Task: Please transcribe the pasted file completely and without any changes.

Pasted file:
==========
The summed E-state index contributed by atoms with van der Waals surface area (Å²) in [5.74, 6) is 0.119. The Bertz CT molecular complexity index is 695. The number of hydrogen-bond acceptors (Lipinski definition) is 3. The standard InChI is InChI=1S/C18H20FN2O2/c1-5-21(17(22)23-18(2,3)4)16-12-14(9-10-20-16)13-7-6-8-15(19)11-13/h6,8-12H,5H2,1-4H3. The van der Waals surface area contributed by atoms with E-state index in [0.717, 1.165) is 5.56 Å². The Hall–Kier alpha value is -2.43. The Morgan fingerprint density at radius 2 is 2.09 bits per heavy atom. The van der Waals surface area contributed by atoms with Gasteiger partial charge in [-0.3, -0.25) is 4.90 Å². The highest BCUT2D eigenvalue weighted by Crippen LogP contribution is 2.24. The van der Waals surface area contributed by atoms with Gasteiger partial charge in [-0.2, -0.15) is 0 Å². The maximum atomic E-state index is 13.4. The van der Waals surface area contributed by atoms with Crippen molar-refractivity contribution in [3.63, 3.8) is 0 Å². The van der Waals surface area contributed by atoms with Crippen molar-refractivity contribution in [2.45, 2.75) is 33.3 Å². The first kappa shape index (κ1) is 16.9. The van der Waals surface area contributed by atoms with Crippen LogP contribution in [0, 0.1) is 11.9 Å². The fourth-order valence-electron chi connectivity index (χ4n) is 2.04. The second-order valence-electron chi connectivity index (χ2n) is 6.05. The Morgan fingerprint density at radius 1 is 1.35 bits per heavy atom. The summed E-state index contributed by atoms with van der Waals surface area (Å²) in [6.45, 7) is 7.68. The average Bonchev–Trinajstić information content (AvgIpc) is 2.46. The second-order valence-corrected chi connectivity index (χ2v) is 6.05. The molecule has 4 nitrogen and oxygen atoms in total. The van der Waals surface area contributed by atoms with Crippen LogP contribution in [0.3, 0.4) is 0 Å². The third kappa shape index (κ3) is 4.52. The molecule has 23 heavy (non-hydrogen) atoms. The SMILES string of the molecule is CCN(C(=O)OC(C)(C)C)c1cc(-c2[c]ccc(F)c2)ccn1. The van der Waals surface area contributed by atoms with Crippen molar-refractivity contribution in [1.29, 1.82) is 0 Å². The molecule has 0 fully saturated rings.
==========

The summed E-state index contributed by atoms with van der Waals surface area (Å²) in [5.74, 6) is 0.119. The Bertz CT molecular complexity index is 695. The number of hydrogen-bond acceptors (Lipinski definition) is 3. The standard InChI is InChI=1S/C18H20FN2O2/c1-5-21(17(22)23-18(2,3)4)16-12-14(9-10-20-16)13-7-6-8-15(19)11-13/h6,8-12H,5H2,1-4H3. The van der Waals surface area contributed by atoms with E-state index in [0.717, 1.165) is 5.56 Å². The Hall–Kier alpha value is -2.43. The Morgan fingerprint density at radius 2 is 2.09 bits per heavy atom. The van der Waals surface area contributed by atoms with Gasteiger partial charge in [-0.3, -0.25) is 4.90 Å². The highest BCUT2D eigenvalue weighted by Crippen LogP contribution is 2.24. The van der Waals surface area contributed by atoms with Gasteiger partial charge in [-0.2, -0.15) is 0 Å². The maximum atomic E-state index is 13.4. The van der Waals surface area contributed by atoms with Crippen molar-refractivity contribution in [3.63, 3.8) is 0 Å². The van der Waals surface area contributed by atoms with Crippen molar-refractivity contribution in [2.45, 2.75) is 33.3 Å². The first kappa shape index (κ1) is 16.9. The van der Waals surface area contributed by atoms with Crippen LogP contribution in [0, 0.1) is 11.9 Å². The fourth-order valence-electron chi connectivity index (χ4n) is 2.04. The second-order valence-electron chi connectivity index (χ2n) is 6.05. The Morgan fingerprint density at radius 1 is 1.35 bits per heavy atom. The summed E-state index contributed by atoms with van der Waals surface area (Å²) in [6.45, 7) is 7.68. The average Bonchev–Trinajstić information content (AvgIpc) is 2.46. The second-order valence-corrected chi connectivity index (χ2v) is 6.05. The molecule has 4 nitrogen and oxygen atoms in total. The van der Waals surface area contributed by atoms with Crippen LogP contribution in [0.3, 0.4) is 0 Å². The third kappa shape index (κ3) is 4.52. The molecule has 23 heavy (non-hydrogen) atoms. The SMILES string of the molecule is CCN(C(=O)OC(C)(C)C)c1cc(-c2[c]ccc(F)c2)ccn1. The van der Waals surface area contributed by atoms with Crippen molar-refractivity contribution in [1.29, 1.82) is 0 Å². The molecule has 0 fully saturated rings.